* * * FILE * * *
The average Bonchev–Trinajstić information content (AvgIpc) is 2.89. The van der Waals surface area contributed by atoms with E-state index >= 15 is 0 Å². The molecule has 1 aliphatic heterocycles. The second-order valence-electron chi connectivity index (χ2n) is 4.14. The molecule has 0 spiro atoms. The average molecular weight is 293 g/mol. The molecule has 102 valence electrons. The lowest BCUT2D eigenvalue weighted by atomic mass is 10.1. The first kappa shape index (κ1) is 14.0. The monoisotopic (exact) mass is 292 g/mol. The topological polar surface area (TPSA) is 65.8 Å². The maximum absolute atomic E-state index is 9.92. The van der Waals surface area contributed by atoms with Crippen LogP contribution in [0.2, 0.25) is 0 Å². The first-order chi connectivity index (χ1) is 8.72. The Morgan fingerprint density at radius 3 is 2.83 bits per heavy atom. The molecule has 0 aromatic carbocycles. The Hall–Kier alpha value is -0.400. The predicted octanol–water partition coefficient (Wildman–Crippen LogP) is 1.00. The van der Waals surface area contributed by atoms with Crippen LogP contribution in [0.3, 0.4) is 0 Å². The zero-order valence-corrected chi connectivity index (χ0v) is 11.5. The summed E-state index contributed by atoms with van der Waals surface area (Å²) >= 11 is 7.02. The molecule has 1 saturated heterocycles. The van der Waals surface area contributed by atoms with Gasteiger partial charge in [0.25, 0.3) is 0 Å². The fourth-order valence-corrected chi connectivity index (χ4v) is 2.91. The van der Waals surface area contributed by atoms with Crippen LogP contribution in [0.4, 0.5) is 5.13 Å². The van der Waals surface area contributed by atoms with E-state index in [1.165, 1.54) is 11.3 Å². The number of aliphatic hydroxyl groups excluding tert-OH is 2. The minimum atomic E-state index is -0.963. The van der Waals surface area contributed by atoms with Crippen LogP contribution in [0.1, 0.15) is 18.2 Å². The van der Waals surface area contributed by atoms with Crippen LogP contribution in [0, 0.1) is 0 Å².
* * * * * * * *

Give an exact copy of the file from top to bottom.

The average Bonchev–Trinajstić information content (AvgIpc) is 2.89. The van der Waals surface area contributed by atoms with E-state index >= 15 is 0 Å². The molecule has 1 aliphatic heterocycles. The second-order valence-electron chi connectivity index (χ2n) is 4.14. The molecule has 0 spiro atoms. The average molecular weight is 293 g/mol. The molecule has 102 valence electrons. The lowest BCUT2D eigenvalue weighted by atomic mass is 10.1. The first kappa shape index (κ1) is 14.0. The monoisotopic (exact) mass is 292 g/mol. The topological polar surface area (TPSA) is 65.8 Å². The maximum absolute atomic E-state index is 9.92. The van der Waals surface area contributed by atoms with Crippen LogP contribution in [0.2, 0.25) is 0 Å². The first-order chi connectivity index (χ1) is 8.72. The Morgan fingerprint density at radius 3 is 2.83 bits per heavy atom. The molecule has 0 aromatic carbocycles. The Hall–Kier alpha value is -0.400. The predicted octanol–water partition coefficient (Wildman–Crippen LogP) is 1.00. The van der Waals surface area contributed by atoms with Crippen LogP contribution in [0.3, 0.4) is 0 Å². The zero-order valence-corrected chi connectivity index (χ0v) is 11.5. The summed E-state index contributed by atoms with van der Waals surface area (Å²) >= 11 is 7.02. The molecule has 1 saturated heterocycles. The van der Waals surface area contributed by atoms with Gasteiger partial charge in [0.25, 0.3) is 0 Å². The fourth-order valence-corrected chi connectivity index (χ4v) is 2.91. The van der Waals surface area contributed by atoms with Crippen LogP contribution in [0.4, 0.5) is 5.13 Å². The van der Waals surface area contributed by atoms with E-state index in [1.165, 1.54) is 11.3 Å². The number of aliphatic hydroxyl groups excluding tert-OH is 2. The minimum atomic E-state index is -0.963. The van der Waals surface area contributed by atoms with Crippen LogP contribution in [0.1, 0.15) is 18.2 Å². The van der Waals surface area contributed by atoms with Crippen LogP contribution in [0, 0.1) is 0 Å².